Surprise book review – Endless Worlds Volume II: A Collection Of Dark Faerie Tales

Endless Worlds Vol. 2

‘A DARK FAERIE TALE ANTHOLOGY featuring eight short stories by well-received and upcoming authors, delivering new Faerie Tales, and dark twists on inspired tales.’

Authors: Peter Koevari, Matthew Wright, Ken Mann, James Peters, N R Marxsen, Anita Templer, Francis Burns, Renee Marski

Publisher: Endless Worlds Publications

First things first: I was given a review copy by one of the contributors to this book (who is a friend of mine) with no obligation to write an actual review – they just wanted my opinion. But I’m a reviewer. When you want my opinion on something, it doesn’t stop at one sentence. There are tangents. And ruminations. And possibly philosophy. So you better build a pillow fort right now to hide yourself, because there’s also the desire to share those ramblings.

I’ll go over the book itself first; most of the stories are based on/inspired by old fairy tales, and that is my bread and butter. However, the authors are a mix of relative unknowns and already-published authors, and along with that is often a rather uneven quality amongst the stories – although it wasn’t always where I expected. For example, one of the relatively experienced writers was behind my least favourite and most problematic tale (it chose for some reason to amp up a nonsensical and frankly misogynistic aspect of its original fairy tale, where a small and simple change would have made it more sensible for modern readers – especially considering it’s already an adaption written in a modern voice). Outside of that, I only had minor quibbles with the stories; the occasional unwelcome trope or slight jilt in the storytelling from either inexperience or struggles to keep to the short story format. There’s obviously violence, but if you know classic fairy tales you know they’re not like the Disney versions and this won’t surprise you. Some of the best myths and fairy tales know full well that fear of mortality and violence hang over us, so dark twists aren’t necessarily darker so much as different. What I love is that the fairy tale aspect has created many interesting stories though, some weaving a wonderful narrative flow similar to their story-telling roots, and others creating modern voices involved in or based on those old stories. The tales they’re based on include classic Brothers Grim, Baba Yaga and her chicken-footed house, a Chinese tale of a magical quill, and even Beowulf.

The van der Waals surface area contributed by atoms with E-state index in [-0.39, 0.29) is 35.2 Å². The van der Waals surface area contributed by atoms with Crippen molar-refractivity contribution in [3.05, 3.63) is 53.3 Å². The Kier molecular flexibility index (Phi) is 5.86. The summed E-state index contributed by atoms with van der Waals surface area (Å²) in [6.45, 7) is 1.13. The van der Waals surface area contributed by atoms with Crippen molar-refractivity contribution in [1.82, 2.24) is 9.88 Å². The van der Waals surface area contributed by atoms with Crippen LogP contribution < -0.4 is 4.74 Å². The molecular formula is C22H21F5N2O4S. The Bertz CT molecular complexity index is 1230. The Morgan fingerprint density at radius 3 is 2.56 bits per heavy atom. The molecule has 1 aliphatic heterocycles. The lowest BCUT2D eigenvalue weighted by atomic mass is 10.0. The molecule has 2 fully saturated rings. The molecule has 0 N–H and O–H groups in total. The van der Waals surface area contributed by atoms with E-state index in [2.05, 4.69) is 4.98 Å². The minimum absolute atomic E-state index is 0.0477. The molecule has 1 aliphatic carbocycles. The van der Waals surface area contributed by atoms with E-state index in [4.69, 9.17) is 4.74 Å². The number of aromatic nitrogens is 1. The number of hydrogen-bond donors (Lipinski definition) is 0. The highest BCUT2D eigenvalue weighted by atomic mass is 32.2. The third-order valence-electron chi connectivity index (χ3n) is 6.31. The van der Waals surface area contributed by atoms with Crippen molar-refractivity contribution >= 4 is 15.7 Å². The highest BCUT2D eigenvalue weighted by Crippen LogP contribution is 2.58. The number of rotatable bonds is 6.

This book isn’t self-published, but I can’t help but acknowledge that I feel like it definitely owes its existence to the awesome ease of self-publishing that the internet has ushered in. You can absolutely find a printer to make physical copies of your book, but if you can’t afford it/don’t feel like it then digital publishing is great in this age of e-books and Amazon. And it means opportunities for up-and-coming writers aren’t only accessible through big publishers these days. It’s great if you can get signed with a big publisher and can utilise the kind of reach and resources they have, but it’s not your only path to readers anymore. You can often tell the works of the self-published from the professional in the difference that a good editor would make (one of the great unsung heroes of publishing once you realise what some writers are without them). But with the ease of digital publishing (Endless Worlds Publications only does digital from as far as I can tell), an anthology like this can be open to newcomers. Throw in an editor to ensure the writing is smooth and less uneven than a group of short stories from various authors usually is.